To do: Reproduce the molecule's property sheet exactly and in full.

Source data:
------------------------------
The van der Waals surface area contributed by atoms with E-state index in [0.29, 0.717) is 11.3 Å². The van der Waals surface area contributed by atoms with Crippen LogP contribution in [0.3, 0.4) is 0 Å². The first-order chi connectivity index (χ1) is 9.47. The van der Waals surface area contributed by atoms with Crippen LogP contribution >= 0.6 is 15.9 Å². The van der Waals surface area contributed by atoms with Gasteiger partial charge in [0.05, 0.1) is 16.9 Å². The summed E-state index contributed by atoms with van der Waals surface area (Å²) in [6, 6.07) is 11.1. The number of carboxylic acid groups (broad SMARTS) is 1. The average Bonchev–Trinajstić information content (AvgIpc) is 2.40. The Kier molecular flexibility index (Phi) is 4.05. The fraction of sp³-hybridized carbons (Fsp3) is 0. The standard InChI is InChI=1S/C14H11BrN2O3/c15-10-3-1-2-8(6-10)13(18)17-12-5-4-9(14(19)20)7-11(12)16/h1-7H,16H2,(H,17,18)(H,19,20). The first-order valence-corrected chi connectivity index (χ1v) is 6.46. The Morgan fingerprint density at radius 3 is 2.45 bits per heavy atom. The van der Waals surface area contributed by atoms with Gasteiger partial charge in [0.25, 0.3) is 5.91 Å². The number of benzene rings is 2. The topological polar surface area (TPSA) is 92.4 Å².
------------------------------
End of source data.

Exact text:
The van der Waals surface area contributed by atoms with E-state index in [0.29, 0.717) is 11.3 Å². The van der Waals surface area contributed by atoms with Crippen LogP contribution in [0.3, 0.4) is 0 Å². The first-order chi connectivity index (χ1) is 9.47. The van der Waals surface area contributed by atoms with Crippen LogP contribution >= 0.6 is 15.9 Å². The van der Waals surface area contributed by atoms with Gasteiger partial charge in [0.05, 0.1) is 16.9 Å². The summed E-state index contributed by atoms with van der Waals surface area (Å²) in [6, 6.07) is 11.1. The number of carboxylic acid groups (broad SMARTS) is 1. The average Bonchev–Trinajstić information content (AvgIpc) is 2.40. The Kier molecular flexibility index (Phi) is 4.05. The fraction of sp³-hybridized carbons (Fsp3) is 0. The standard InChI is InChI=1S/C14H11BrN2O3/c15-10-3-1-2-8(6-10)13(18)17-12-5-4-9(14(19)20)7-11(12)16/h1-7H,16H2,(H,17,18)(H,19,20). The first-order valence-corrected chi connectivity index (χ1v) is 6.46. The Morgan fingerprint density at radius 3 is 2.45 bits per heavy atom. The van der Waals surface area contributed by atoms with Gasteiger partial charge in [0.25, 0.3) is 5.91 Å². The number of benzene rings is 2. The topological polar surface area (TPSA) is 92.4 Å².